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The limitations of language and nationality as prime markers of African Diaspora identities in the State of Victoria

Ndhlovu, Finex (2009) The limitations of language and nationality as prime markers of African Diaspora identities in the State of Victoria. African Identities, 7 (1). pp. 17-32. ISSN 1472-5843

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Abstract

This paper suggests that African migrants in Australia are often seen as a homogenous group of people with very little if any difference among them. The popular line of thinking about who Africans are appears to go like this: because they all look alike (by virtue of the colour of their skin), originate from the same continent (Africa) and are presumed to be speakers of perceived ‘standard’ African languages, then their behaviours, their needs, their attitudes and the things they are capable of doing (or not capable of doing) are the same. Language and country of origin are the two major taxonomies often used to classify different groups of African communities in Australia. The premise of this paper is that defining African identities in terms language and country of origin is defective in the sense that it is mimicry of identity categories invented by colonial and postcolonial regimes in Africa. Such generic terms as ‘African migrants’, ‘Sudanese refugees’, ‘Ethiopian community’, ‘Amharic community’, ‘Swahili speakers’, ‘Dinka community’, etc., are not exhaustive and precise enough because they overshadow more salient micro‐level forms of diversity within what are presumed to be homogenous groups of people.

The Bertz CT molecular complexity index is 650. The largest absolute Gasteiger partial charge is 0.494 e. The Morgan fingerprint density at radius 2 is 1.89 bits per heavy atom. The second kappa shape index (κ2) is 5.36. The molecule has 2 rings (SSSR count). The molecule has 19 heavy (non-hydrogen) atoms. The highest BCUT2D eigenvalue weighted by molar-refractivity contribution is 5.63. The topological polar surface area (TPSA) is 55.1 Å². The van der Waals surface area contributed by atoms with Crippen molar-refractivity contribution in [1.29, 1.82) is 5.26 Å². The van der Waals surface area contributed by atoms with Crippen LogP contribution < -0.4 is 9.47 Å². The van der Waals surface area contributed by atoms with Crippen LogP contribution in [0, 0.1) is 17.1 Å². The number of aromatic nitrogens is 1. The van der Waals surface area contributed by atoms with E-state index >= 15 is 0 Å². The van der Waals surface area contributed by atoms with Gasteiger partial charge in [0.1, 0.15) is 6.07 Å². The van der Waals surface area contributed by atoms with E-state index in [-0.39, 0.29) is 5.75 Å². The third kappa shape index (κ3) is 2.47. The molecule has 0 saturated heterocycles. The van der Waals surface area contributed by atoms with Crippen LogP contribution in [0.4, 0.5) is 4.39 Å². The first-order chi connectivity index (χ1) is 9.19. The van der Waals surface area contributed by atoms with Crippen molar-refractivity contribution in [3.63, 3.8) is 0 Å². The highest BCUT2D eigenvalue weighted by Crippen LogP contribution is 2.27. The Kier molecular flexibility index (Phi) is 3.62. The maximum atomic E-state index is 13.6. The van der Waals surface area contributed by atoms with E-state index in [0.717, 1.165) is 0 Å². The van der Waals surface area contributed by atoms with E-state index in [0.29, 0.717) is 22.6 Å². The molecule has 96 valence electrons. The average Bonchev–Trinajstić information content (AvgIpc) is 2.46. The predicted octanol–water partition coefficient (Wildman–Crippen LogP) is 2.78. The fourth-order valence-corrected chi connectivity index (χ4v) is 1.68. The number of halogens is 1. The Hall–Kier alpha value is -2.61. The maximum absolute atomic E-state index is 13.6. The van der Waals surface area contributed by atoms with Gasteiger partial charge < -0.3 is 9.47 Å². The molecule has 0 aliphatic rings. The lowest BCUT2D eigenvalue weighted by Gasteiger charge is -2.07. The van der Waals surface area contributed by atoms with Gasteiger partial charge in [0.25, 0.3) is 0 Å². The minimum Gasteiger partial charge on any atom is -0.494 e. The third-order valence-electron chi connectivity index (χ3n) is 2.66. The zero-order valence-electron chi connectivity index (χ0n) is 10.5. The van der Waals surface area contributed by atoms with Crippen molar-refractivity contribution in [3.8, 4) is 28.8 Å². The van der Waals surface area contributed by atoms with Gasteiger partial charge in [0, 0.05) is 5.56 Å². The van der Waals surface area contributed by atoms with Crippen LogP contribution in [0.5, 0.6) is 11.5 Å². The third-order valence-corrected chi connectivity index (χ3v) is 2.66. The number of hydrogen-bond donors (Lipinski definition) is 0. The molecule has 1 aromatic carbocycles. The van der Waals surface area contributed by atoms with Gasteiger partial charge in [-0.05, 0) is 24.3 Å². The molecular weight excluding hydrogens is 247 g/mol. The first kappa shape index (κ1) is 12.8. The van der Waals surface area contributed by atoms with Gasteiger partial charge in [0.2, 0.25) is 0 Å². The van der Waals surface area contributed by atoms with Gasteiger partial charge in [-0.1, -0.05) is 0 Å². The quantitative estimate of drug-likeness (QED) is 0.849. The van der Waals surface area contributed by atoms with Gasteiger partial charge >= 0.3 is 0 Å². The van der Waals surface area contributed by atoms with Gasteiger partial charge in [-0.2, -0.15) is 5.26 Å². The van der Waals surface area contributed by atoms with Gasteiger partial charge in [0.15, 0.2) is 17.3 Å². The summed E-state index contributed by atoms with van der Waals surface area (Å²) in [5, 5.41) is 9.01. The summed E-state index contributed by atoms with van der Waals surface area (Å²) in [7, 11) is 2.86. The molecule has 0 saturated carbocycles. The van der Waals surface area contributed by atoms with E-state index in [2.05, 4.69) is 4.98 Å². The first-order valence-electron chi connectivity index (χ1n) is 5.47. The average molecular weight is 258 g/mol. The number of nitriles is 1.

Item Type: Article
Uncontrolled Keywords: ResPubID16961, African diaspora, African Australians, African languages, African refugees, nationality, constructed identities
Subjects: Faculty/School/Research Centre/Department > School of Communication and the Arts
FOR Classification > 2004 Linguistics
SEO Classification > 970120 Expanding Knowledge in Language, Communication and Culture
Depositing User: VUIR
Date Deposited: 01 May 2012 02:32
Last Modified: 01 May 2012 02:32
URI: http://vuir.vu.edu.au/id/eprint/4488
DOI: 10.1080/14725840802583264
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Citations in Scopus: 2 - View on Scopus

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